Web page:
Questions tagged [strong-verbs]

Questions about verbs that mark their past tense and past participle by changing their stem vowel (“ablaut”) instead of adding a dental suffix. Examples include swim/swam/swum, sing/sang/sung, see/saw/seen, sit/sat, bid/bade/bidden, hold/held, find/found, fight/fought, come/came, run/ran, get/got/gotten, think/thought, grow/grew/grown, freeze/froze/frozen, break/broke/broken, shake/shook/shaken, give/gave/given, ride/rode/ridden, and drive/drove/driven.

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Any precedent for the word "storn"?

When reading an article on programming languages this morning, I came across this interesting verb formation (emphasis mine): Any Brainfuck program can be easily converted to Boolfuck. The process is ...
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  • 101
0 votes
0 answers
48 views

How do you describe bits of hay floating in the air? [duplicate]

I need to describe bits of hay puffing into the air from a rusty ute when it comes to a stop. Not sure how to describe it.
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1 vote
1 answer
133 views

How to determine Weak and Strong verbs in Old English (Anglo-Saxon)

How to determine whether a verb is a weak verb or a strong verb in Old English ?
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2 votes
1 answer
950 views

Is “stang” so out of use it is widely considered an incorrect form of “stung”?

I have a sentence in a short story which wants to use 'stang' instead of 'stung'. Dictionaries that include 'stang' say it is 'obsolete'. Would you as a reader accept it? a shriek so fierce her ...
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9 votes
2 answers
1k views

Why does the past tense form of sleep have a weak suffix?

Meaning: to sleep is a strong verb in the Germanic languages. While I'm quite aware that strong vs weak anything has very little bearing on modern English, this is still something that puzzles me. ...
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  • 99
9 votes
4 answers
12k views

How common are "arrove" and "arriven" (vs. "arrived")?

So to start things off, I know that the proper past tense of the word arrive would be the word arrived. And that sounds fine for me if you are singularly referring to yourself, such as: I have ...
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2 votes
3 answers
15k views

Glided, Glid or Glode [closed]

Dictionaries say that the past tense of glide is glided. ‘a few gondolas glided past’ But in my dialect, I say glode and sometimes glid and most people I know also do but apparently glided is ...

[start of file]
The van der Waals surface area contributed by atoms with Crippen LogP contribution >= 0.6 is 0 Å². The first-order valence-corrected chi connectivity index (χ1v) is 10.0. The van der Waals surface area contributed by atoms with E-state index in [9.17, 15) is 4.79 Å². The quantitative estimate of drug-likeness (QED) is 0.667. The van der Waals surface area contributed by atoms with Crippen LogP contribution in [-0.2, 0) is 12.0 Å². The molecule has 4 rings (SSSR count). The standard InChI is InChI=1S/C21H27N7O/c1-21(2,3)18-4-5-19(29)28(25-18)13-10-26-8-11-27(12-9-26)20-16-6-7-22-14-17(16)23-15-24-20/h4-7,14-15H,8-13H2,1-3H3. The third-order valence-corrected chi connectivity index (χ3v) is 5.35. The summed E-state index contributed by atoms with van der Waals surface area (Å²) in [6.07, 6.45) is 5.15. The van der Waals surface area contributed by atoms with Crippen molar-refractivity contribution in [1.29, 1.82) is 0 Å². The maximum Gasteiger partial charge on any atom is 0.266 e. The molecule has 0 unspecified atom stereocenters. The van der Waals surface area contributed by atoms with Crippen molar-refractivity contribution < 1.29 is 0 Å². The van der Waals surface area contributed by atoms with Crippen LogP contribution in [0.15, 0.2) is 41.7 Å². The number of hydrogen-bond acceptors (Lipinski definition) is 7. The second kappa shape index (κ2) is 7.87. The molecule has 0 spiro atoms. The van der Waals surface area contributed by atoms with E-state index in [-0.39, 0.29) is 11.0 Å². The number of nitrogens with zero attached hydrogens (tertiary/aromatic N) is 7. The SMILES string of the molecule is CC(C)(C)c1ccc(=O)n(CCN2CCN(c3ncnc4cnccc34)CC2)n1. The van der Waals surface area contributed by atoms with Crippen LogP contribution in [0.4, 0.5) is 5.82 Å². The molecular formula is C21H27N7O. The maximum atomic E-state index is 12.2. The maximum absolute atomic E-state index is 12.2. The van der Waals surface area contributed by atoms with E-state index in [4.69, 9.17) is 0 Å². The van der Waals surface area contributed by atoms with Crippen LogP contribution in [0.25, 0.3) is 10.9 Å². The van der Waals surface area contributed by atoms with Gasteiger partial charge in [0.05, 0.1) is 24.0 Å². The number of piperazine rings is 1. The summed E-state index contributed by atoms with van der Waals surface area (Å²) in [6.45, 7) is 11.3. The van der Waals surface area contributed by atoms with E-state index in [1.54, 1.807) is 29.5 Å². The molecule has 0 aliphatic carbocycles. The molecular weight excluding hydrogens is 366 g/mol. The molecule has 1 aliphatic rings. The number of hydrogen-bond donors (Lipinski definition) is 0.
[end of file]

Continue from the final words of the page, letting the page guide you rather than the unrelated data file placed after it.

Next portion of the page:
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6 votes
2 answers
28k views

Struck vs Stricken

Is struck or stricken correct in these sentences? The house was stricken / struck by lightning. The house had been stricken / struck by lightning. He was stricken / struck by grief, cancer, etc. ...
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  • 2,353
18 votes
4 answers
31k views

What is the past tense form of s--t [closed]

Are shit, shat, and shitted all correct and fine to use as the past tense of shit? After a little bit of searching it seems that they are, with shat being Old English. Is any form more common in ...
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  • 373
8 votes
3 answers
4k views

Regular vs. irregular verbs

I recall an English teacher explaining that verbs that change vowels during tense changes were called 'regular' and those that added '-ed' in the past tense were 'irregular'. This seemed counter-...
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-1 votes
4 answers
2k views

Why is there no move to introduce regular versions of verb-forms as acceptable alternatives of irregular ones?

The English language has a huge number of irregular verbs(~470). This is significantly more than other languages e.g. French (~130), German (~200) Irregular verbs make the English language ...
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  • 183
20 votes
4 answers
6k views

Where did "snuck" come from?

Ages ago, I remember typing snuck into a word processor and being surprised to see it flagged as not a word. My current computer seems to be okay with it and my local dictionary has this in its ...
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  • 35k
11 votes
3 answers
74k views

Would you use the word "swum" these days?

Would you use the word "swum" these days? I mean, grammatically, it is the past participle of the verb "to swim", but it seems to me that no one uses it anymore. If it's the case, how would You ...
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  • 8,863
10 votes
2 answers
3k views

Origin of different past tenses for verbs with the same endings?

Why do we have a situation where the past of "to blow" is "blew", but of "to glow" is "glowed"? And don't say "flew" if you mean "it flowed". The poem Lovers, by Phoebe Cary has many examples of these....
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